Engaging ensemble comedy-drama “Saratan” is a microcosm of Kyrgyz society with its portrait of a mountain village struggling to make ends meet. First feature by docs-and-shorts helmer Ernest Abdyshaparov goes easy on the allegory and lets its smartly penned characters carry the load. Easily digestible naturalism and anthropological interest should help “Saratan” add exotic spice to fest programs, but pic may be too unassuming to woo pick-ups from theatrical distribs outside Central Asia.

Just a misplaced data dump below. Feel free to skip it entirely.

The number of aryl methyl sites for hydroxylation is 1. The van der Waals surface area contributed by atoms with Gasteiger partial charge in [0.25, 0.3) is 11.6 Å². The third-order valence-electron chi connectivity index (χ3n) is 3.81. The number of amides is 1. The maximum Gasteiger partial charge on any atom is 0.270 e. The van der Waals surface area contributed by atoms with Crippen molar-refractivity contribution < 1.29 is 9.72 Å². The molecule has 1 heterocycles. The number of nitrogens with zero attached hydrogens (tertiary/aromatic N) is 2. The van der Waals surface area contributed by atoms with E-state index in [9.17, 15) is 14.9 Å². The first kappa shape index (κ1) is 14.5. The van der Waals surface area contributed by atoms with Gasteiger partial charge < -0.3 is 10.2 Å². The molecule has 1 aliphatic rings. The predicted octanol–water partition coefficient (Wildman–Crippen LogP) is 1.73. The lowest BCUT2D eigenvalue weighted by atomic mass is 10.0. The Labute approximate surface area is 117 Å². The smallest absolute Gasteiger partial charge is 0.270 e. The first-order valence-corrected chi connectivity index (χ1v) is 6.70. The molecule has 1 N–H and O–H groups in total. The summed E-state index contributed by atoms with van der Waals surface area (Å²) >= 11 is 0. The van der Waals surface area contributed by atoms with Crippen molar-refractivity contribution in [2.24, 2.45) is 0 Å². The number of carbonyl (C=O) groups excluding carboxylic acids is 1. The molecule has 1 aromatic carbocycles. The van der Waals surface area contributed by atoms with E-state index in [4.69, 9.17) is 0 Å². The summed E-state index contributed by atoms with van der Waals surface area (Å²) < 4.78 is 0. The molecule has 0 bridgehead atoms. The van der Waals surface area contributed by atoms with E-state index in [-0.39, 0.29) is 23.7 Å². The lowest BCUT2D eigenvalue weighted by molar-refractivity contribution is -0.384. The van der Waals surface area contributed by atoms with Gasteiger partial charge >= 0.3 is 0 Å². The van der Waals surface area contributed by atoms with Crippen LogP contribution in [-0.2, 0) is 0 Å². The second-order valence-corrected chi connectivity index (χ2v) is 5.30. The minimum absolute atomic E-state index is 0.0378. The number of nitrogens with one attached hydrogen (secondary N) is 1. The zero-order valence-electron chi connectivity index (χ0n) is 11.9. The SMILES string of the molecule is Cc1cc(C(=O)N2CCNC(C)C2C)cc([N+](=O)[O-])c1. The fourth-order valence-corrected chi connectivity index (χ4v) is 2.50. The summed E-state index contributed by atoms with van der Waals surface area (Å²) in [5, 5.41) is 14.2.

Mayor Kabylbek (Kumondor Abylov) tries his best to keep peace in a town where pensions don’t arrive, food is short but vodka’s all-too plentiful, and a local Communist (Shambyl Kamchiev) rantingly denounces the new post-Soviet regime at every public meeting. Policeman Salamat (Askat Sulaimanov), who’s having an affair with a married woman, is on the trail of a sheep thief (Tabyldy Aktanov) whose eventual capture restores stability. Meanwhile, Islam and a local breed of shamanism vie for the villagers’ religious loyalties. Helmer Abdyshaparov demonstrates a knack for slapstick set pieces and coaxes hearty perfs from non-pro thesps. Lensing, in unusual Academy ratio, uses majestic landscape for impressive natural backdrops. Tech package is good, given the low budget.